I think it is precisely the limited nature of our of lives that can somehow provide us with a meaning…

  23. Ray Stockton says:

    I understand your concern for issues such as human cloning and at this point in human evolution, I agree cloning is a potent ethical dilemma which science cannot yet answer. I would argue that is it simply due to the lack of a perfect understanding of the incredibly complex biochemistry. Like most of our ethics, understanding what is good for all will evolve, as it always has, over a great deal more time as our knowledge evolves. As we get closer and closer to finding and fully understanding the smallest particles that govern the universe, we are also finding that true free will is just an illusion. Biology is governed by the laws of chemistry and chemistry by the laws of physics. After all, we cannot expect iron to behave like hydrogen no matter what we do to either. As an example in human life, we cannot with any good conscious tell our children anymore that they can be anything they want to be due to the limits imposed by the child’s biochemistry. No matter how much desire a genius level physicist has to also be an Olympic gymnast, it is highly improbable that both goals will be realized and not due to a lack of commitment or time. the chemistry just won’t allow it in most cases. I realize that the level of understanding that I’m talking about is a very long way from our current state and it will only be then that science will, by natural consequence, reveal what is truly right for all. Am I forecasting a “brave new world” condition, no, but when true understanding is held by the whole population, understanding what appropriate sustainable behavior is will be inevitable and undeniable. As for now and for many years to come, I agree that we are just muttling through the confusion as best we can and science cannot yet fully determine what is ethical in a lot of situations. Making an effort to work together for the good of all species is the best derived rule that we can have at this point. As long as we follow the trajectory of working together we will someday get to the right place ethically. Belief is independent of truth and the examples abound. So a bit more clearly this time, I assert that the choice will be obvious because of science not that science will be a dictator in the current human government sense, but as a natural consequence of factual knowledge. Thank you Javier for your thoughtful response. I look forward to your next response. Being that I do not have many educated or well read friends, it is a joy to have this conversation and chance to learn new concepts. Philosophy is a fascinating body of knowledge forging the way we think, which I am largely unfamiliar with, though I do at least recognize Kant and Socrates. Even though I take strong stances, I mean no offense and truly do look forward to more conversation. Who knows, out in the open conversations like this may contribute to helping push us humans in a harmonious direction.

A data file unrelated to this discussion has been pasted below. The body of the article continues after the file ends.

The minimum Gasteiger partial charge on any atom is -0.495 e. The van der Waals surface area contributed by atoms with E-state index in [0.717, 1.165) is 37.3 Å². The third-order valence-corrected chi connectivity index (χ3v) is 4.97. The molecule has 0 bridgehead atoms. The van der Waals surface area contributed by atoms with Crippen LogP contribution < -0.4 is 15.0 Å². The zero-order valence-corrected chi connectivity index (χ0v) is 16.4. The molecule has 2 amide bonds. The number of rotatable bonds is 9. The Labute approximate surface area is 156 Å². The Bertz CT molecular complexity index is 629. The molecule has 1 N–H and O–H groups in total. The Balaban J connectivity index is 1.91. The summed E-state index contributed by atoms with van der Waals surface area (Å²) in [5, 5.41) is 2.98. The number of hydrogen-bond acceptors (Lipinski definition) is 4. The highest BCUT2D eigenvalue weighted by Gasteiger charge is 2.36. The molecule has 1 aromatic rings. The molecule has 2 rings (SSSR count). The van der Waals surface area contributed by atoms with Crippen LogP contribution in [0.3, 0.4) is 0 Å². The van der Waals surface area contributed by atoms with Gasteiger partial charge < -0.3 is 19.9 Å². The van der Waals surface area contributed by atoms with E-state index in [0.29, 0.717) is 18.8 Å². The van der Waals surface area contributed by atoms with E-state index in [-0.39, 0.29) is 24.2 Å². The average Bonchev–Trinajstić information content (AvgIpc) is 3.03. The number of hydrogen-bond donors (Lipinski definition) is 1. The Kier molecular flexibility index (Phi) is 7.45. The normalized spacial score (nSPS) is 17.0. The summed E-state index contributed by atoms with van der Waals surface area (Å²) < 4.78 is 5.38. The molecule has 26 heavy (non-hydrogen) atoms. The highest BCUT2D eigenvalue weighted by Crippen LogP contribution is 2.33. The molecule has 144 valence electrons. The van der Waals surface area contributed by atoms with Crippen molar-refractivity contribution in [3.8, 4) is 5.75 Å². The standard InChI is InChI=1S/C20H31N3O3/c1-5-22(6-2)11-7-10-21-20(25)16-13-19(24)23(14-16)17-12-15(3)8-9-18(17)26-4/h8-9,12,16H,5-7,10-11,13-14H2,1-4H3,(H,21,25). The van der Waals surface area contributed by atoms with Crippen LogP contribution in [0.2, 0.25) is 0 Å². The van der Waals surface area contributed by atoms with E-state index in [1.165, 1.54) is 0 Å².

24. javier rodriguez de rivera says: